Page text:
Revealing all about one’s sexual escapades is not necessarily a step forward in emancipation, as this new confessional account shows
“My purity cannot be decided on the standards of society. My purity is to my own self, my own parameters.”
Red Lipstick: The Men in my Life is Laxmi Narayan Tripathy’s second book. Her first Main Hijra, Main Laxmi too was autobiographical. In this telling, she speaks about the men who were instrumental in shaping her into the Laxmi we see today. The Laxmi that she is so proud of.
Laxmi is a prominent transgender activist, who takes us through different stages in her life and the different interactions she had with the ‘male’ perspective. A transgender female, she identifies as a strong member and proponent of the hijra community in India. She divulges the struggles she faced growing up as Raju (her birth name), finally evolving into the silk saree clad, dark lipstick wearing Laxmi persona that she confidently struts today.
She switches between talking about her past and her present, and the stark contrast between the two. She speaks of how difficult the tropes attached to toxic masculinity made her growing up years. How she was bullied, abused and molested, because she was ‘different’ and not ‘boy’ enough. While also playing up how she has owned her identity and used it to smash patriarchal stereotypes.
The way Laxmi writes about conquering her adversaries comes across as confidently aggressive, and sometimes does blur the lines of the underlying message of equality that is supposed to shine through. The weight of her new-found self-worth is abundantly portrayed in the book and undeniably jumps out at the reader.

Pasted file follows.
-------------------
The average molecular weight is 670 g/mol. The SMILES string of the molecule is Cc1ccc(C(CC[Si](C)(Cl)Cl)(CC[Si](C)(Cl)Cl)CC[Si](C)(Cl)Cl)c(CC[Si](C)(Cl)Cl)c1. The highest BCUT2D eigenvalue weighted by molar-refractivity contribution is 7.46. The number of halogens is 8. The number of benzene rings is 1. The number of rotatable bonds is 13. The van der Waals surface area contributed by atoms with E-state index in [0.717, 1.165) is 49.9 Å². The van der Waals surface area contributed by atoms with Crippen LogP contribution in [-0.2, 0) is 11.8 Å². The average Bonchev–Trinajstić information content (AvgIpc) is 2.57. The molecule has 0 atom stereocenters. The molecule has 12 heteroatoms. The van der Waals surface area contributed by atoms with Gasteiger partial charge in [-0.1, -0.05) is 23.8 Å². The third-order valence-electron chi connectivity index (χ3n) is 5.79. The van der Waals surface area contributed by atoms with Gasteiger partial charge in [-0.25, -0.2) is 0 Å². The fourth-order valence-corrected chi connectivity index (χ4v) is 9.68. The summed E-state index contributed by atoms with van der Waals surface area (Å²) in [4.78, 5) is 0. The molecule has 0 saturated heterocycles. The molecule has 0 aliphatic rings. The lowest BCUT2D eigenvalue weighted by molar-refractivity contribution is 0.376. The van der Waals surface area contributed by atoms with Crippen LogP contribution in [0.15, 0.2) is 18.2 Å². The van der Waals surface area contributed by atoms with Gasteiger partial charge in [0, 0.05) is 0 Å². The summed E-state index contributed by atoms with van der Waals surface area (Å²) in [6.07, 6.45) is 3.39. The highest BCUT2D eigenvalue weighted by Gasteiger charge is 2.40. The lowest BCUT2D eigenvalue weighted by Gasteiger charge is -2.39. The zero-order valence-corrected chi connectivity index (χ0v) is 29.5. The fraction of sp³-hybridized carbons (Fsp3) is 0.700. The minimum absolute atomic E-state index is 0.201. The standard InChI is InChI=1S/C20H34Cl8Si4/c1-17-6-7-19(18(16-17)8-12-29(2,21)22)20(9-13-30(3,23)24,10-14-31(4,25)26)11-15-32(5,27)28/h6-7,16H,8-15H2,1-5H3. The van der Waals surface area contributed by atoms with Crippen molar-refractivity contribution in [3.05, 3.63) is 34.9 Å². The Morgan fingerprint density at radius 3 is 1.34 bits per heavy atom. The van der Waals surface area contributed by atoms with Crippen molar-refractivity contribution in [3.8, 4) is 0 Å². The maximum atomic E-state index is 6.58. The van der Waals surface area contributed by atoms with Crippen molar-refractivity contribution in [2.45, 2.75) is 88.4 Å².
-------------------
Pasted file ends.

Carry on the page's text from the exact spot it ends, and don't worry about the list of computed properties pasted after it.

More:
The book is divided into sections, each to do with a particular man that she has encountered in her life. From family to friends to mentors and mere associates — they are all profiled. Red Lipstick has been co-written by writer Pooja Pandey, and her contributions in the book are pretty obvious. One chapter has also been written by Prince Manvendra Singh Gohil, India’s first openly gay prince, and is a truly heartwarming read.
While a poignant and unabashed expose of all the toxicity that she faced in her journey of owning her feminity, it is sometimes easy to get confused by the ideals that she seems to hold as a transgender woman. In a book about sexual emancipation, archaic ideas of womanhood and femininity are also apparent. Bellicose comments are many and varied, and throw shadow on the ultimate objective of equality and acceptance that the movement for gender is trying to achieve.
So much so, that a scathing review has dubbed it a “kiss-and-tell account of the men she has bedded,” among other things. The book raises questions about whether in trying to break stereotypes, she may have transitioned very comfortably to another league of stereotypes.
Laxmi confesses to having used and manipulated men in her own ways, and is nonchalant in her retelling of these life events. She talks about her personal victories and accomplishments that were a result of the painful blows she has been dealt in life, alongside her own transgressions against others. Stories of lovers and enemies, friends and foes, and their contributions to the woman that she is.
However, when all is said and done, the book is a brutally honest one, and does not pretend to be otherwise. This book is essentially her voice and experiences, and her trials to find and embrace her place on the gender spectrum.
“Am I both a man and woman?” she asks. “Am I neither man nor woman? I am a hijra, and I can access both states of being.” She speaks of exploring the spectrum freely and identifying with either gender on any given day.